More than thirty years ago, Norwegian trumpeter Nils Petter Molvær had left his mark as an exceptional improviser with his ECM Records debut on Masquarelo's Bande à Part (1985). Those beginningsin the company of Nordic jazz legendsled Molvær to an ongoing process of nurturing his musical sensibilities across electronic grooves, club beats, jazz, and more genre-defying styles. Molvær's new quartet offers Buoyancy, a natural progression from 2014's Switch (Okeh).
Geir Sundstöl on guitars and banjo and Erland Dahlen on drums, percussions, xylophone and piano were part of Molvær's Switch quintet. They are joined here by Jo Berger Myhre playing bass, keyboards and guitar. Molvær adds electronics and other effects to his trumpet contribution but, in comparison to Switch, Buoyancy is lighter on the programming and electronics; functions that had been in the hands of three members of the earlier quintet.
Molvær wrote each of the ten compositions on the album and the diversity of styles is broad. The aforementioned electronics are very much present on the opening "Ras Mohammed," a distant feeling piece with a Middle Eastern flavor. The too-brief "Moute Cave" is an ethereal Molvær solo as is the beautiful "Martoli Bridge." Sundstöl's electric guitar drives the thundering "Jackson Reef," propelled further by Dahlen's dynamic drumming and Myhre's bass. The most exotic piece on Buoyancy is "Puri Jati" with the trumpet complimented by Sundstøl's sitar-like National resophonic guitar, an instrument he had used to great effect on the previous album. The ghostly "Maddagala" closes the album, again with an alluring blend of trumpet, guitars and electronics.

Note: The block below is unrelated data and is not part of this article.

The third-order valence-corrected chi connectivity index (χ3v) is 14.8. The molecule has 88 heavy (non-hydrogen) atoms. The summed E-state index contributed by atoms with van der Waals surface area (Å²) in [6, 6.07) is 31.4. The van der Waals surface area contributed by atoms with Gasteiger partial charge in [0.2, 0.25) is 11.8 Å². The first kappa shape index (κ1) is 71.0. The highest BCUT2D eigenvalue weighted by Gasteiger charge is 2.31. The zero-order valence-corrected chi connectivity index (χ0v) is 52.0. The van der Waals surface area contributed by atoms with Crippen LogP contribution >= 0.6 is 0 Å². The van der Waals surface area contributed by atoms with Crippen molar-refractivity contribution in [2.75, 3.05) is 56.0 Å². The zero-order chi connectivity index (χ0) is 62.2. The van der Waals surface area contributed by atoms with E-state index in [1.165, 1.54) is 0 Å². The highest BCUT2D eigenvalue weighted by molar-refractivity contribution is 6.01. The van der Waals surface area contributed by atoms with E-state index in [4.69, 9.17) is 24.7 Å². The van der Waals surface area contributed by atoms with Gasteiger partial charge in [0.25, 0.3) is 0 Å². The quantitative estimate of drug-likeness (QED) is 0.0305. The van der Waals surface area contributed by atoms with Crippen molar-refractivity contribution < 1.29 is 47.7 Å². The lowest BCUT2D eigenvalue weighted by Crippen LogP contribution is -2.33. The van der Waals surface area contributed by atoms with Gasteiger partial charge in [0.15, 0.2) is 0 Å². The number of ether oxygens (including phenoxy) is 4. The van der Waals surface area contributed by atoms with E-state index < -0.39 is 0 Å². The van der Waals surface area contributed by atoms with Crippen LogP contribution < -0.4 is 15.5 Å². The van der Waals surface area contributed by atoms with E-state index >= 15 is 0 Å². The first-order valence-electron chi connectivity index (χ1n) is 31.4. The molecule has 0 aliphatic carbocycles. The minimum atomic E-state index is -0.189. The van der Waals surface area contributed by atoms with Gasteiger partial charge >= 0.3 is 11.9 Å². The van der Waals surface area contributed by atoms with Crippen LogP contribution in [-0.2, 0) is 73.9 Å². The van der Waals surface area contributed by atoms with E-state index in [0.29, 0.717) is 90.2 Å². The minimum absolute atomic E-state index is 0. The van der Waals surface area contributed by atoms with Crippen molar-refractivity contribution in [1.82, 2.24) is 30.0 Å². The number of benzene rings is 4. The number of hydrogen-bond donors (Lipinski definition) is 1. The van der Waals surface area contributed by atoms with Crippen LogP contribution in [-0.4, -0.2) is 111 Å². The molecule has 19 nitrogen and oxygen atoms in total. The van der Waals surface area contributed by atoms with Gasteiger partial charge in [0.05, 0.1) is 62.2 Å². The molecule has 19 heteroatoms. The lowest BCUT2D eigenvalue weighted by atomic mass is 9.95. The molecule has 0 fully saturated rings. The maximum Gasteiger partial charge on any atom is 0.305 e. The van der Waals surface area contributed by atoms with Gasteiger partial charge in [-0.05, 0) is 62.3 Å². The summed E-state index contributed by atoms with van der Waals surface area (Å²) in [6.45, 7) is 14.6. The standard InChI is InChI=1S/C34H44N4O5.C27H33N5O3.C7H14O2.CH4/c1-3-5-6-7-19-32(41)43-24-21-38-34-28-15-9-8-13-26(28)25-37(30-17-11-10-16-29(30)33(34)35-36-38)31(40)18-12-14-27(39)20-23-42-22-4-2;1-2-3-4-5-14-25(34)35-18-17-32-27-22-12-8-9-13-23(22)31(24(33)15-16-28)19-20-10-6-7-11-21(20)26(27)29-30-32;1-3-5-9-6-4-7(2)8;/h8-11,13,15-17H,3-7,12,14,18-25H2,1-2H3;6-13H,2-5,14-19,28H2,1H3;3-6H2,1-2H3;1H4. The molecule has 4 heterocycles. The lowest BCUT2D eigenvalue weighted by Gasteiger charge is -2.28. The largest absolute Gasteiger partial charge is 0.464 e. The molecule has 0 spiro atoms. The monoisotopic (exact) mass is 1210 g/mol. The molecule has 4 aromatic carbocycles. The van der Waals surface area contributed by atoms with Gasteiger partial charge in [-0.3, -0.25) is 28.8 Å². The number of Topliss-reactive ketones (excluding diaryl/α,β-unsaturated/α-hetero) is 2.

As Molvær continues to experiment with tonal nuances, sonorities and effects, he demonstrates an expert understanding of how and where to implement these properties in each coherent composition. All of these elements have led him to more refined writing rather than excess. Buoyancy is an expertly balanced collection of global influences, minimalism, noise and a solid jazz sensibility; each piece is different but there is an intangible anchor throughout the collection.
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